Invasion of Ukraine: Russia intensifies attacks in southern and eastern Ukraine: “They are destroying us”, says the mayor of Mariupol | International

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Russia advances in its siege in the south and east of Ukraine. The forces sent by Vladimir Putin have intensified the bombing in the coastal areas and in the east of the country one week after the invasion launched by the Kremlin. The Russian army is besieging Mariupol, in the Sea of ​​Azov, and has already entered the port city of Kherson, a strategic point at the mouth of the Dnipro River near the Black Sea, and is advancing towards Zaporiya, further inland and near where a major nuclear power plant is located. Information about whether Russia has taken full control of the city is contradictory. Its loss – it would be the first major city to fall under Russian control – would be a huge blow to Ukraine, not just economic. The capture of Kherson may give Putin another launching pad to attack Odessa, the other great city on the Black Sea, in whose waters a good number of Russian warships have been concentrated. He fears that they could launch an amphibious invasion operation from the waters he shares with three NATO countries (Turkey, Romania and Bulgaria).

Despite these advances, the Kremlin is meeting much stiffer resistance than it expected. Moscow also faces the practically unanimous condemnation of the attack by the international community, as staged on Wednesday by the United Nations General Assembly. The conflict has already generated a million refugees, as announced on Thursday by the UN itself.

Russia has already imposed controls on the city of Kherson, with some 290,000 inhabitants. Although the Ukrainian government denies that the invading army has conquered this town in the south of the country, with a port on the Black Sea, the mayor, Igor Kolyjayev, has acknowledged that Russian troops are already at the local government headquarters and are walking the streets of the location. "There are armed visitors at the City Hall headquarters," Kolyjayev said. "I have not made any promises to them, I have only asked them not to shoot anyone," added the mayor, who has called for the creation of a corridor to evacuate the wounded and the deceased and also to obtain food and essential goods in the besieged city.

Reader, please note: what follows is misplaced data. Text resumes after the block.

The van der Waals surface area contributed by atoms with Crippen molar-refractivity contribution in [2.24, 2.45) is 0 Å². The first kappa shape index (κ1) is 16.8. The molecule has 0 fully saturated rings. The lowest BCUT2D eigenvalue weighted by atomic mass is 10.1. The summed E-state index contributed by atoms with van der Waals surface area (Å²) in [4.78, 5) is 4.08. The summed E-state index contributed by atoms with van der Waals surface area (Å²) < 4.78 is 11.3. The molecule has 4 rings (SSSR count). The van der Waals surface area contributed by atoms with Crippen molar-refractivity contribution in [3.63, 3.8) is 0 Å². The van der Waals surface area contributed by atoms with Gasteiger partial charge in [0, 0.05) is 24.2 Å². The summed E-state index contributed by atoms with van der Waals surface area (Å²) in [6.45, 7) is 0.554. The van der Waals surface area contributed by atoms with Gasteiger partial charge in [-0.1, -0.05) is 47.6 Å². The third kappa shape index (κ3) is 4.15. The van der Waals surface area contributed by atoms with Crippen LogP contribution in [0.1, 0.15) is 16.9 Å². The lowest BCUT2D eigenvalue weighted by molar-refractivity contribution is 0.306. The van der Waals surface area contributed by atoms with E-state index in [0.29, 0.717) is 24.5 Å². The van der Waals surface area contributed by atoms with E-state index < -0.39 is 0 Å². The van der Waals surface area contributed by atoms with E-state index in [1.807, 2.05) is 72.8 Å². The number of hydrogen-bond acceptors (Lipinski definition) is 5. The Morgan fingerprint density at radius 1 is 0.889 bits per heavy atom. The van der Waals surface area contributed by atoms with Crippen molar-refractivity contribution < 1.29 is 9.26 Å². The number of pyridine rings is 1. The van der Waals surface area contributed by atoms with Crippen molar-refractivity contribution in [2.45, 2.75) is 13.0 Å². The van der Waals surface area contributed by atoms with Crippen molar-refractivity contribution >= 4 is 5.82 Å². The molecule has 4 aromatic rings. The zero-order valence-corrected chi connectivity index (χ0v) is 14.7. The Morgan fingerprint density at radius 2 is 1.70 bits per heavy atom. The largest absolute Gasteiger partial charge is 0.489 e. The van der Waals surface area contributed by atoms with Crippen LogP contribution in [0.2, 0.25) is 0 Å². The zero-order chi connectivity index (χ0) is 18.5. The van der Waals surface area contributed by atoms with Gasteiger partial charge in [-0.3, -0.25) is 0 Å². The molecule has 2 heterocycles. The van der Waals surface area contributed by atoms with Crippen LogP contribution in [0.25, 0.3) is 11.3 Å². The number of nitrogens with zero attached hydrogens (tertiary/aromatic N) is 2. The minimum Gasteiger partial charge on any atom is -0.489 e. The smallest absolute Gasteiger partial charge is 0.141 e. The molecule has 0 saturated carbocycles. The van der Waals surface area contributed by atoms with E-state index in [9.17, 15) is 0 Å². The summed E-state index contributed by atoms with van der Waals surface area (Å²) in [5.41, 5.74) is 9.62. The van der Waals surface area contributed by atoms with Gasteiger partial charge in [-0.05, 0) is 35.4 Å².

A resident of the Ukrainian city quoted by the BBC has confirmed that Russian troops are inside Kherson. “We have some rules to follow. They agreed with our government that we should not provoke the Russian soldiers,” said this woman on condition of anonymity.

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Moscow defends that its troops have taken full control of the city. In a message broadcast this Thursday morning, the Ukrainian president, Volodímir Zelensky, assured that his forces were still fighting in Kherson. "We have broken the enemy's plans in a week." Some plans, Zelensky has said, that the Kremlin has taken "years to design". "They are petty, they hate our country and our people," said Zelensky, who has harshly criticized the Russian strategy of bombing civilian areas and besieging cities to force the country to give in.

“We don't have nuclear weapons, we don't have oil, but we have a nation, our people. We have nothing to lose. They want to erase us from the Earth, but we are firm”, Zelensky assured. “If they think we are afraid, they are wrong. They don't know anything about us. Russia has nothing to do on our land”, he added.